The purpose of retaining backup copies of your Lightroom Classic catalog is to be able to recover from a backup if your catalog becomes corrupt or otherwise lost. Retaining some older backup copies gives you flexibility in case recent backups also represent a corrupted catalog. At some point, however, recovering from a very old backup may be less helpful than just starting fresh with a new catalog, considering how much work may have done since the date of the catalog backup.

The folders containing your backup catalogs have names representing the date and time of the backup, with the date in a numeric “Year-Month-Day” format and the time as a four-digit number based on a 24-hour clock.

I recommend periodically going through the folder where your Lightroom Classic catalog backups are being saved and deleting older backups so you are only retaining a reasonable number of catalogs and avoiding the clutter and use of hard drive space caused by a large number of catalog backups.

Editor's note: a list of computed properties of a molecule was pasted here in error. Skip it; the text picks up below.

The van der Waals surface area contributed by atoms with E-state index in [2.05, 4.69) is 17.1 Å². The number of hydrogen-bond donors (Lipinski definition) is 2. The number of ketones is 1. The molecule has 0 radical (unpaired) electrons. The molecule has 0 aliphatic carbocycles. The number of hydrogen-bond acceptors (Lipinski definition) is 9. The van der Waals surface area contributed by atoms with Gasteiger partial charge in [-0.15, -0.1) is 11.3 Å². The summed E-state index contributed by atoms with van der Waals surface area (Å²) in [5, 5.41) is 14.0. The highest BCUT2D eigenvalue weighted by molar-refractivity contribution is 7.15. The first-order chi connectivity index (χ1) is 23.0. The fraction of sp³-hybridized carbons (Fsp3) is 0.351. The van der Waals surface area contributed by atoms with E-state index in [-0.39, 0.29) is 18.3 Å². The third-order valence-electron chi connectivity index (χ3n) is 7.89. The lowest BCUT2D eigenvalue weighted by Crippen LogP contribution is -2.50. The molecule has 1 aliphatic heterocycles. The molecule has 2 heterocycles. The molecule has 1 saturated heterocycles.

Focus Stacking Explanation


Today’s Question: I would appreciate an explanation of focus stacking and if it is easily usable by the average photography enthusiast.

Tim’s Quick Answer: Focus stacking is a method for capturing a series of images with overlapping depth of field, and then blending those photos together into a final image that includes expanded depth of field. It is not too complicated, and it can be very helpful when achieving adequate depth of field can be difficult or impossible, such as with closeup and macro photography.

More Detail: Achieving full depth of field for a photo becomes particularly challenging when you are focusing very close to a subject. With macro photography, for example, it is very common to only be able to achieve a depth of field that is a fraction of an inch because by the nature of macro photography you are focusing very close to the subject.